Stop putting it off. Get yourself a Web site. It´s easier than you may think, and less expensive, too. Ken Robbins — who specializes in search engine marketing and online retailing — says it´s a big mistake that most small retailers do not have Web sites.
Robbins — he manages Internet marketing campaigns for clients including Home Depot and Rooms To Go — knows a thing or six about online retailing. Small retailers don´t have to sell online, Robbins says. They just need basic business information on an Internet site.
"It´s what we would call brochure ware," he says. "A basic Web site can be just brochure ware — hours of operation, contact information, basic things sold in your store. Even if you´re a deli — my goodness, you would never sell your sandwiches over the Internet. Or, it would be unlikely that you would. But just having your menu updated once a quarter is a great thing. The Web is so quickly becoming the Yellow Pages."
Two examples of the type of site Robbins is talking about are the Internet locations of his favorite cigar shop and a coffee company near his home. Neither does e-commerce, but customers can find them online.
Small shop owners often feel daunted by the prospect of setting up a Web site, Robbins says, because they think they´ll have to put their inventory on the Internet and deal with all the transactional headaches around credit cards, long distance payments, shipping and that sort of thing. "And that isn´t the case. A great first step is simply to get a five or six-page Web site up with a picture of the store, a picture of the owner, a discussion about the inventory — just sort of showing, "Hey, I´m here. Here´s where we are. If you´d like one of our catalogs, we´ll send it to you."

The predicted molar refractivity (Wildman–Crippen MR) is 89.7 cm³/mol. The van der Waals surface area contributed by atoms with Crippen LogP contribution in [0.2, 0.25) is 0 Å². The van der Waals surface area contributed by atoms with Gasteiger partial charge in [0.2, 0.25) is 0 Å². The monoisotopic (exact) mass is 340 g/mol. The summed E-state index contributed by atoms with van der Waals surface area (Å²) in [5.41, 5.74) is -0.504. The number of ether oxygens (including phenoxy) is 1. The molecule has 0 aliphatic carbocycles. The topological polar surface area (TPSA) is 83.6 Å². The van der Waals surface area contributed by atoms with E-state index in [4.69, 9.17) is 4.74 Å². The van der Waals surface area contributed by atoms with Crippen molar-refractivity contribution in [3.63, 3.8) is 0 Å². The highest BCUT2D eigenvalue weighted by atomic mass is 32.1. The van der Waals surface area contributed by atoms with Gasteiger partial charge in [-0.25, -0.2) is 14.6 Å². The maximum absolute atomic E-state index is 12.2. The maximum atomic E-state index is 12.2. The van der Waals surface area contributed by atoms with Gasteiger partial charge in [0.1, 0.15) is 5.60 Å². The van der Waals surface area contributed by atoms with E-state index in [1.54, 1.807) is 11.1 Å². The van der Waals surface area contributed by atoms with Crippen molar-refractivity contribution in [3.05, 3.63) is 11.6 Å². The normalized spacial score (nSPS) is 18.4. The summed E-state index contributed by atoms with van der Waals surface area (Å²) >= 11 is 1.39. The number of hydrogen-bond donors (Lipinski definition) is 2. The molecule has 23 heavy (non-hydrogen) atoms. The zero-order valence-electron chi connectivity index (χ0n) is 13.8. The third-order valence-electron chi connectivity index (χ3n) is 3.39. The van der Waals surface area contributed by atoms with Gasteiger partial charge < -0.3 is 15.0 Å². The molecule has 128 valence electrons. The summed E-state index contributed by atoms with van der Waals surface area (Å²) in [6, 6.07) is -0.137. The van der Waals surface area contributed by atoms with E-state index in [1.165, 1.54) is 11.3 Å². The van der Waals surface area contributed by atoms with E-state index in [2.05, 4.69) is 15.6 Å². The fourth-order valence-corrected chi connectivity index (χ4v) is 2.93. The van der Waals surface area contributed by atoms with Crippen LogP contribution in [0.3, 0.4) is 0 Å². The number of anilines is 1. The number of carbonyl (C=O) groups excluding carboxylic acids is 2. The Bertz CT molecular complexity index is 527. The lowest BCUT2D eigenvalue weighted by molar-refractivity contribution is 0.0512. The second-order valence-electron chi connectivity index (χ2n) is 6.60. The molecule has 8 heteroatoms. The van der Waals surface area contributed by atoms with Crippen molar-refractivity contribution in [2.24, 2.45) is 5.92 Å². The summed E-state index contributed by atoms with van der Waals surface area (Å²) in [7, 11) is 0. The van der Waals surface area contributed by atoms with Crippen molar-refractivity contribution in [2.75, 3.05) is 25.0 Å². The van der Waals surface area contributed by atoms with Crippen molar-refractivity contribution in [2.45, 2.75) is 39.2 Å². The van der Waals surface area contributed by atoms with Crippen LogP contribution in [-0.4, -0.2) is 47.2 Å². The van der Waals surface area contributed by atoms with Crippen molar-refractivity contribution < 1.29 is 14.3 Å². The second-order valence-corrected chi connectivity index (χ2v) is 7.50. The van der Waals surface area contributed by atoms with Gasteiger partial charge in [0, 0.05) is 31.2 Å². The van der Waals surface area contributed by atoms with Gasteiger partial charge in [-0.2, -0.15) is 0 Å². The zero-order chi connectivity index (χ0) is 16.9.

It´s a great thing to, eventually, go on to doing transactions and e-commerce, Robbins says, "but no one has to start there."
Another plus about having an online presence is that smaller stores can compete with the bigger guys on the Web. "It levels the playing field. A small business can make a ton of money online, particularly if they have some specialty brand," says Robbins, president of Response Mine, an Atlanta-based interactive advertising agency. Frequently, Robbins says, online shoppers will buy from a local store if they discover the local retailer carries the same merchandise as one of the big stores.
He goes so far as to say that he thinks every person in America who carries a business card should have a three-page Web site, at minimum, because it´s just like a business card. "If I were in the printing industry, I would say that I should also open up a Web design shop so that I could set up a Web site for every person that came in to buy business cards."
Having a Web site, Robbins says, is that important.
Next in Retail Strategies, Ken Robbins tells how to set up a simple Web site.